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A humorous look at the companies that caught our eye, for better or worse, this week (STAR)

Six months’ supply of toilet paper? Check. Eight-gallon jug of hand sanitizer? Check. Five 1,000-piece jigsaw puzzles to keep the kids occupied for the next several months? Check. With folks hunkering down in their homes as they ride out the coronavirus pandemic, more consumers are ordering their daily essentials from Business is a little too good, it seems: The company had to temporarily close its Amazon Prime Pantry service, which sells groceries and household products, after it was overwhelmed by “high order volumes.” Thanks a lot, hoarders.

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Keg Royalties Income Fund (DOG)

In the past, getting a reservation at the Keg on a Saturday night could be a challenge. Now, it’s impossible. The popular steakhouse, as with thousands of other sit-down establishments, has temporarily closed its doors as governments try to fight the spread of the novel coronavirus. Investors may have lost their appetites for restaurant stocks for now, but when the pandemic recedes and establishments start opening their doors again, what say we all go out for a nice meal and leave a big tip?


Uber Technologies (STAR)

Suddenly, walking 20 blocks doesn’t seem like such a chore after all. With more people walking, cycling or staying at home to avoid the coronavirus, Uber said the number of rides has tumbled by as much as 70 per cent in hard-hit cities such as Seattle, with San Francisco, Los Angeles and New York expected to show similar declines. Even with an uptick in business from Uber Eats as more consumers order in, the stock still got left at the curb.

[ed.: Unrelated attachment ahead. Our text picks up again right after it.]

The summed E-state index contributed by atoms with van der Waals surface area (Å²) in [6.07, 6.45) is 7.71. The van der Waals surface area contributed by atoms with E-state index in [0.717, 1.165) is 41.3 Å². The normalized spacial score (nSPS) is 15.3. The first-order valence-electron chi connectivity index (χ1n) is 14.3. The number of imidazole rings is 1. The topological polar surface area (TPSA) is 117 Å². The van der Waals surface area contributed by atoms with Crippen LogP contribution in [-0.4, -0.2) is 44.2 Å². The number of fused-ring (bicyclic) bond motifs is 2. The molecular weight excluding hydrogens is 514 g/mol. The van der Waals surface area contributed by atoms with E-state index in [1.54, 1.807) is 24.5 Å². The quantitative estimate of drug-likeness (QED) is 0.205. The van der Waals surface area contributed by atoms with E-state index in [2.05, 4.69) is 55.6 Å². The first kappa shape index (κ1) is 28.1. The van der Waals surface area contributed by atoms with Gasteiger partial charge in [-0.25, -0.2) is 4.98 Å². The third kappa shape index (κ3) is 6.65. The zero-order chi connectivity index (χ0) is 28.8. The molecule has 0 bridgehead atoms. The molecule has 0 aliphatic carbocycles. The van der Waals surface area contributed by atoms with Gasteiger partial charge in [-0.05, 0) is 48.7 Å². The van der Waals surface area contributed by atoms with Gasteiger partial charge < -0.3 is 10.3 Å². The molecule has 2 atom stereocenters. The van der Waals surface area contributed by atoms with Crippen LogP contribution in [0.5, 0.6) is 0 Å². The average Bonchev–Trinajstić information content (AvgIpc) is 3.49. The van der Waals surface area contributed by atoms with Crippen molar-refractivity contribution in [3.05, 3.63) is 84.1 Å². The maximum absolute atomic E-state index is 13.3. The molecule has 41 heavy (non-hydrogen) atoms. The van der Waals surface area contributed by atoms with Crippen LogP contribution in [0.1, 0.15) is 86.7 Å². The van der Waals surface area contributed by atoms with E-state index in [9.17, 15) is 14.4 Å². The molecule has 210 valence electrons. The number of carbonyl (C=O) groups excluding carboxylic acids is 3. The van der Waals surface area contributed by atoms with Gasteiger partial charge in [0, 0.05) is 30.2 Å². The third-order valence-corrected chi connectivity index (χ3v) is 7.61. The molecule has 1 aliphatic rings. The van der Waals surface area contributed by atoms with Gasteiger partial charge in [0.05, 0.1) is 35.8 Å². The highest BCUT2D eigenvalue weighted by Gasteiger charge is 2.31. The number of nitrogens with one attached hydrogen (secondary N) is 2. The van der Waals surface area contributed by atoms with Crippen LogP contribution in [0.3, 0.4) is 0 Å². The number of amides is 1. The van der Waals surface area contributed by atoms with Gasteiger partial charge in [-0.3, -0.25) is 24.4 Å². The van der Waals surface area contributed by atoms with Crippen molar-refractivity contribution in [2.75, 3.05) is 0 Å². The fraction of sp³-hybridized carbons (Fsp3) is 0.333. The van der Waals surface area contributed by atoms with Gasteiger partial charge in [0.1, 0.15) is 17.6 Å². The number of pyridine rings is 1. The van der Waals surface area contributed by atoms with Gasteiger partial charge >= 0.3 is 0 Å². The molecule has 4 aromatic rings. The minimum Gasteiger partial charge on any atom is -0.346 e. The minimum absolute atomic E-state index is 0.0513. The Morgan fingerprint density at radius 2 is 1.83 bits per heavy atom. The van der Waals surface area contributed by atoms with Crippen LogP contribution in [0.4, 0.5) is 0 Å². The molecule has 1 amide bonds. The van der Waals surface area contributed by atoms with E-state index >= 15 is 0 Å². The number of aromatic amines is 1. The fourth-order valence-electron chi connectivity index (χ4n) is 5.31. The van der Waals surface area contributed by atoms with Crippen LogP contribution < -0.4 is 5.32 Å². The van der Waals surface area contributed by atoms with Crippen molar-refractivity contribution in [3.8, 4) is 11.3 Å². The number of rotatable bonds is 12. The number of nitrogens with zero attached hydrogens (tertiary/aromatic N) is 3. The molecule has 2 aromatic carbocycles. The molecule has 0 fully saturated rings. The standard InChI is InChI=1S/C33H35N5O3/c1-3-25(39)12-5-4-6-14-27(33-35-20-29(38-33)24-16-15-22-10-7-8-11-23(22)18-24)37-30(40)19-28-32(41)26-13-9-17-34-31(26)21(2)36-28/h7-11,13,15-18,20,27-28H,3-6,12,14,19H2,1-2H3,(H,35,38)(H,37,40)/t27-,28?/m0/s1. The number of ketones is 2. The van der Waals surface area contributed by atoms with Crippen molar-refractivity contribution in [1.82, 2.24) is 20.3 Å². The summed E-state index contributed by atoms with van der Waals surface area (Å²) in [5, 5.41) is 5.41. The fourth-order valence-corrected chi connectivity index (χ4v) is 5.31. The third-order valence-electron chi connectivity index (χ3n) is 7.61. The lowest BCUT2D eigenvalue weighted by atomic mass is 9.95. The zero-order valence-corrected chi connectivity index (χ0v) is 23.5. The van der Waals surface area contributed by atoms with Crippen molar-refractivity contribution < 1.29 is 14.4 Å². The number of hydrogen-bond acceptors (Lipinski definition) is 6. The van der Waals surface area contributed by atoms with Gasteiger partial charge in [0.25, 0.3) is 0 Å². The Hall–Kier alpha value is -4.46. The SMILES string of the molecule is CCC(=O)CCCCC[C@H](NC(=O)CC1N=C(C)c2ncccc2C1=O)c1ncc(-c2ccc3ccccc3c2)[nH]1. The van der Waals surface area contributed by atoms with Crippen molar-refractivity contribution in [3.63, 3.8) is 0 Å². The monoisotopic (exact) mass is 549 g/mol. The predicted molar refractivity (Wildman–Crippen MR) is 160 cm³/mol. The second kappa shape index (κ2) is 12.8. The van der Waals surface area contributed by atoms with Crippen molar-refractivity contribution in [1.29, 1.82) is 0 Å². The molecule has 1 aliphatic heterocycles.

Air Canada (DOG)

The coronavirus is wreaking havoc everywhere, but few sectors are feeling the pain more than airlines. Air Canada said it will suspend most international and U.S. flights by March 31, and plans to lay off more than 5,100 flight attendants as Canada’s biggest airline grounds planes owing to the novel coronavirus pandemic. With Air Canada’s stock down 71 per cent in the past month, some investors may have developed a permanent fear of flying.


Blue Apron Holdings (STAR)

Not long ago, the future had looked grim for meal-kit delivery company Blue Apron. Hit by growing competition, the company’s revenues and stock price seemed to be in an interminable slide. But the coronavirus has changed all that. Blue Apron’s shares surged this week after chief executive Linda Findley Kozlowski said the company has "seen a sharp increase in consumer demand” and is hiring more workers – including laid-off restaurant employees – to meet the increased demand for meal kits from people stuck in their homes. Thanks, coronavirus.


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